In the opera’s other role of revenge, Mlada Khudoley (Abigaille) demonstrated a natural high tessitura, a lovely bel canto technique, an ability to support Verdi’s challenging drops to the low register, and an Elektra-like intensity at critical moments. Her beautiful appeal for mercy at the end kept us enthralled, so the slash of the knife came unexpectedly - a fine touch of drama. Khudoley is so good that she might well become the exemplary Abigaille of the decade, provided she wants to continue performing this very demanding role.

Boris Statsenko (Nabucco) mastered the high baritone part and also delivered very credible acting. It is easy enough for a conqueror and king to declare himself God, but quite another matter - in the course of three minutes – for him to suffer a nervous breakdown because his daughter announces her conversion to another faith, but Statsenko meets the challenge. In fact, the psychological crisis prescribed by director Linton functions better today than the libretto’s divine thunderbolt from the sky.

While religious conversions are unavoidable in Nabucco, director Linton inserts a modern understanding without losing Verdi in the process. Abigaille’s disappointments as a child contribute directly to her hatred and power mongering as an adult, and Nabucco’s love for his child is responsible both for his breakdown and his recovery. His willingness in the end to accept Fenena’s choice of religion and mate – because he loves her – makes possible the peace between the two peoples.

Fenena (Matilda Paulsson) and Ismaele (Niels Jørgen Riis) delivered solid performances, in particular, a lovely trio with Khudoley in the first act. The other soloists - Bengt-Ola Morgny (Abdallo), Jens Bruno Hansen (High Priest of Babylon), and a very pretty Stephanie Lippert (Anna) also performed well.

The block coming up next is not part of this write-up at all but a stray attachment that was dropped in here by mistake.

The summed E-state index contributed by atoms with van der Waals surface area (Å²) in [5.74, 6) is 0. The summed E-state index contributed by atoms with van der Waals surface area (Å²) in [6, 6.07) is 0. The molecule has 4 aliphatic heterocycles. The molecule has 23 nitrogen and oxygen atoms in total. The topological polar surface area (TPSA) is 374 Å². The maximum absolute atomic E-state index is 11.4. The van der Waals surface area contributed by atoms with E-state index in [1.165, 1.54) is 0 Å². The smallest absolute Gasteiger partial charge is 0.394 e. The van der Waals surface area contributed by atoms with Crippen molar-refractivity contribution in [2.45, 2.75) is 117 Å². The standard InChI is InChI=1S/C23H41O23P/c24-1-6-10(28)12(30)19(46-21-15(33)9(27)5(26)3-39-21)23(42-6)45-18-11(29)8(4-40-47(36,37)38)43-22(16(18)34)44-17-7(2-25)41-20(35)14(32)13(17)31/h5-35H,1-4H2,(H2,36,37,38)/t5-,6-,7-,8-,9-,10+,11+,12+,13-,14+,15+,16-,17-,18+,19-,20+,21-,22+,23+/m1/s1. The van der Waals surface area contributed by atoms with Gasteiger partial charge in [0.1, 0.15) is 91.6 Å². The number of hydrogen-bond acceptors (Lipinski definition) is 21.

Set designer Murauer and costume designer Stenbeck fulfilled director Linton’s vision of Nabucco in the modern world. Not unexpectedly, Babylonians wore in the uniforms of a modern dictatorship, Israelites wore civilian clothes and, later on, brown blankets and underwear. From the start, vengeful Abigaille is dressed in red, Fenena in yellow, Zaccaria in white (to give the blood full relief), and Nabucco in a long military coat, a suit, or a straightjacket. The set in Babylon is a hard fascist structure that tells us about repression: blood literally begins to flow down the white tile walls, getting redder as the time for mass executions approaches.

But wait: mass murder is averted, though we cannot say exactly how or why (fortuities, Nabucco’s recovery owing to his drive to save his child, or perhaps the God of his enemies answered his desperate prayer). The villains have been eliminated. We leave the Opera House with Verdi’s songs and music reverberating in our minds, and – thanks to Linton’s interpretation - with thoughts about unloved children, power mongers, prophets and rabble rousers, and, of course, the clash of civilizations and religions.

All Verdi fans in Denmark should of course see this wonderful production of Nabucco.

The Royal Danish Opera

Kathleen Gail Jensen